Magika Hiera: Ancient Greek Magic and Religion
Christopher A. Faraone, Dirk Obbink
Oxford University Press, 1997 - Literary Criticism - 298 pages
This collection challenges the tendency among scholars of ancient Greece to see magical and religious ritual as mutually exclusive and to ignore "magical" practices in Greek religion. The contributors survey specific bodies of archaeological, epigraphical, and papyrological evidence for magical practices in the Greek world, and, in each case, determine whether the traditional dichotomy between magic and religion helps in any way to conceptualize the objective features of the evidence examined. Contributors include Christopher A. Faraone, J.H.M. Strubbe, H.S. Versnel, Roy Kotansky, John Scarborough, Samuel Eitrem, Fritz Graf, John J. Winkler, Hans Dieter Betz, and C.R. Phillips.
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1 The Agonistic Context of Early Greek Binding Spells
2 Cursed be he that moves my bones
The Appeal to Justice in Judicial Prayers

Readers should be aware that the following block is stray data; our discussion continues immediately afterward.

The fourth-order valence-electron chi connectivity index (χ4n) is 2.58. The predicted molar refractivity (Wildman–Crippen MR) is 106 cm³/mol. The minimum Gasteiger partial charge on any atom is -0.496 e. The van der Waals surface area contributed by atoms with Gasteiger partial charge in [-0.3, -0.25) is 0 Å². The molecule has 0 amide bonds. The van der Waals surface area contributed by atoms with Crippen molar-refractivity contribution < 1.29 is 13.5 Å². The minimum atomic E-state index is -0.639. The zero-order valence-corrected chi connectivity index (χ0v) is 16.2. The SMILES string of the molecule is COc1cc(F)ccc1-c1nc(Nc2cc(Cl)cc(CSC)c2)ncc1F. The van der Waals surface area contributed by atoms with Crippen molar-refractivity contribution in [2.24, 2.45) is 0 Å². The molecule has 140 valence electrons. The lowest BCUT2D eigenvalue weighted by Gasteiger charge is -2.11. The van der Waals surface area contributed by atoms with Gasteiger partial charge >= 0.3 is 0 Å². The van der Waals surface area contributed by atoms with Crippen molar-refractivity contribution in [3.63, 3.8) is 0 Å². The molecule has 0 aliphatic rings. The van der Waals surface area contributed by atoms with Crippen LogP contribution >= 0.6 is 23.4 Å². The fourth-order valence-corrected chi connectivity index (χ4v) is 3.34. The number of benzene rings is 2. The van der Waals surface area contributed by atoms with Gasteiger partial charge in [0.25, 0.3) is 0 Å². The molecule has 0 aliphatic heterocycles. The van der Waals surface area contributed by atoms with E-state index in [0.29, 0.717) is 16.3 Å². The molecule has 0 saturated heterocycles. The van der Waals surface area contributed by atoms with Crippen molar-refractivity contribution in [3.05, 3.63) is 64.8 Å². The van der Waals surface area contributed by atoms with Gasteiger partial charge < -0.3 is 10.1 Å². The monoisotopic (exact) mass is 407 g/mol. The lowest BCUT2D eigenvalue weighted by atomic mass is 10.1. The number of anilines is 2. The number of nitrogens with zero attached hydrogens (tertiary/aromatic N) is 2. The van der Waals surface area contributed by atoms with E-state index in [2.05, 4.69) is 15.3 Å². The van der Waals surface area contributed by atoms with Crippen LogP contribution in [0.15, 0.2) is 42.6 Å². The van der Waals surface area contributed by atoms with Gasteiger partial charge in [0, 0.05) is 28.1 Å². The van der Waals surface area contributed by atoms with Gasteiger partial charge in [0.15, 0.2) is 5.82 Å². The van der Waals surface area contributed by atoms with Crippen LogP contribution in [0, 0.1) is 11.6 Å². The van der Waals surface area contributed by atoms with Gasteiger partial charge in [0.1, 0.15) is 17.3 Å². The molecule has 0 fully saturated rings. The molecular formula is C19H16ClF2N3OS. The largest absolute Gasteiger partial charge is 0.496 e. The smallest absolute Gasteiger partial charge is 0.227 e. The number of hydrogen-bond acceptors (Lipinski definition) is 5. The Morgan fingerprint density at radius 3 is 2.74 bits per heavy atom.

4 Incantations and Prayers for Salvation on Inscribed Greek Amulets
5 The Pharmacology of Sacred Plants Herbs and Roots
6 Dreams and Divination in Magical Ritual
7 Prayer in Magical and Religious Ritual
8 The Constraints of Eros
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agógai amulets ancient antiquity Asia Minor Attic Audollent binding Björck charm Christian chthonic classical confession inscriptions context daemons defixiones deity Demeter Diosc Dioscorides discussion divine dream drugs Egyptian Eitrem Ephesia grammata Erinyes eros erotic example formula fourth century B.C. frag funerary imprecations G. E. R. Lloyd GMPT goddess gods grave Greek Magical Greek Magical Papyri Helios hellenistic herbal herbs Hermes Homeric hymn ibid idem incantations Inquiry into Plants inscribed interpretation invocation Jordan judicial prayer koſi lamellae Latin lead tablets Leiden Leipzig lines Lycia magic and religion magical papyri magician medicine mentioned Mithras modern mystery cult orov Orphic Oxford Papyri Graecae Magicae Paris person Phrygia phylactery Preisendanz punishment refer rites ritual Roman sacred Scarborough scepter Selene social spell squill stolen term texts Theophrastus third century B.C. tion traditional translation underworld unsanctioned religious activity verb victim Wünsch